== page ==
UPDATE: None of the fifth-grade students authorities say hatched an "immature and unrealistic" threat to bomb a New Jersey high school with a mint tin filled with vegetable oil, salad dressing and cinnamon sticks will face criminal charges, prosecutors say. Police initially said that five students were involved and that all were arrested; prosecutors said Friday that only four students were involved and none of them were taken into custody or charged with any crimes. Click here to read the updated story.
Police in Clifton, New Jersey, say five fifth-grade students were arrested after they allegedly planned to set off explosives at the local high school.
According to Clifton police, the students at School 11 were found with written plans for attacks at Clifton High School.
Authorities say the students, at least two of whom are girls, brought a fake explosive device on a field trip to the high school. The device contained vinegar and cinnamon and was determined to be nonfunctioning.
The children have been released into the custody of their parents, but are suspended from school, police said.
Fellow students said that the children were crying as they were led out of the school by police.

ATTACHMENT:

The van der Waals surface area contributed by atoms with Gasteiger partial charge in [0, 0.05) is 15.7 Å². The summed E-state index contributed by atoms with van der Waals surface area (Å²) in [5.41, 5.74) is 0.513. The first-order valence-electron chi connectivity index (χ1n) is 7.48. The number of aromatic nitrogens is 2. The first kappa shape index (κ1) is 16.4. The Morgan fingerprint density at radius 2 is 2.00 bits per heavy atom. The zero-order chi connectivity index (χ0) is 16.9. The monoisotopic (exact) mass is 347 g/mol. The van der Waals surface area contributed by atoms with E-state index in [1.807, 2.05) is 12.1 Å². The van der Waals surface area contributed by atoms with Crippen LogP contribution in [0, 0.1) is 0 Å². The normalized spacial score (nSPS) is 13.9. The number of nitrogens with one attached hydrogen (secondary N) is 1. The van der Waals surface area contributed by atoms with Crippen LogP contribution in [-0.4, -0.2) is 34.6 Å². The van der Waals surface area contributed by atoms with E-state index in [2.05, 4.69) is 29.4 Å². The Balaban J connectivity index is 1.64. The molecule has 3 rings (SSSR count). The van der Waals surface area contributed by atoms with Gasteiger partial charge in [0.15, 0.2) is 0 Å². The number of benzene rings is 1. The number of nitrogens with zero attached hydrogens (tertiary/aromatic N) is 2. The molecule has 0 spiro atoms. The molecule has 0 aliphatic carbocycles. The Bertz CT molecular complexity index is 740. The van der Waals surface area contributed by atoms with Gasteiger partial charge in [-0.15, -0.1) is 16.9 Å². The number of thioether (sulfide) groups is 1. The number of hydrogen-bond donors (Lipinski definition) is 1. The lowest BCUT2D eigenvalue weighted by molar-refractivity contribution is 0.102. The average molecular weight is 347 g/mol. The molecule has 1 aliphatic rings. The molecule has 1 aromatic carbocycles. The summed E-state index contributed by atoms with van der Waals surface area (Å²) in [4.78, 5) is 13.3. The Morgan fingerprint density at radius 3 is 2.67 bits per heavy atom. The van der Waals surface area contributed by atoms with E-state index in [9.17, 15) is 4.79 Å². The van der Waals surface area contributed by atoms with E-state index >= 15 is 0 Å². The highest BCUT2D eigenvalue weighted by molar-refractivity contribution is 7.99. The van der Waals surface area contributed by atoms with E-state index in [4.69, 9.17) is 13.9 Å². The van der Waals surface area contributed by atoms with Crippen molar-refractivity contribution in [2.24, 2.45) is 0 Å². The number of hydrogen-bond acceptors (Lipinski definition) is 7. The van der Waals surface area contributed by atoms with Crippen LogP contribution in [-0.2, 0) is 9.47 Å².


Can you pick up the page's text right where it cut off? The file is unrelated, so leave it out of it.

"The bomb squad was there, and the cars and the kids were outside, and they were crying," said student Alyson Pineiro.
The schools superintendent said no one was in danger. Police said the plan wasn't a prank and that the intent was there, but the explosive device was inoperable.
A classmate at Clifton School 11, Yusuf Alnator, said Thursday, "I know the girls and they are good girls, and I don't think they would do something like that. They're on safety patrol."
At least one parent took her students out of school Thursday. Several parents said they were not notified of the alleged plot until they got a text message almost 24 hours after police got involved Wednesday morning.
"They said the children were safe and I questioned, why wasn't I aware?" said parent Maria Bajdas, who kept four of her children home from School 11 after telling administrators they failed by not notifying parents immediately of the alleged plot. "They said it was too many kids and parents and it would have been chaos."
"I would not like to have found out from the news," added parent Natalie Naranjo.
Police are investigating. At dismissal Thursday, a single Clifton police officer was on patrol.
"It's really, really scary," said parent Besa Cake. "They shouldn't be thinking about this. It's not good."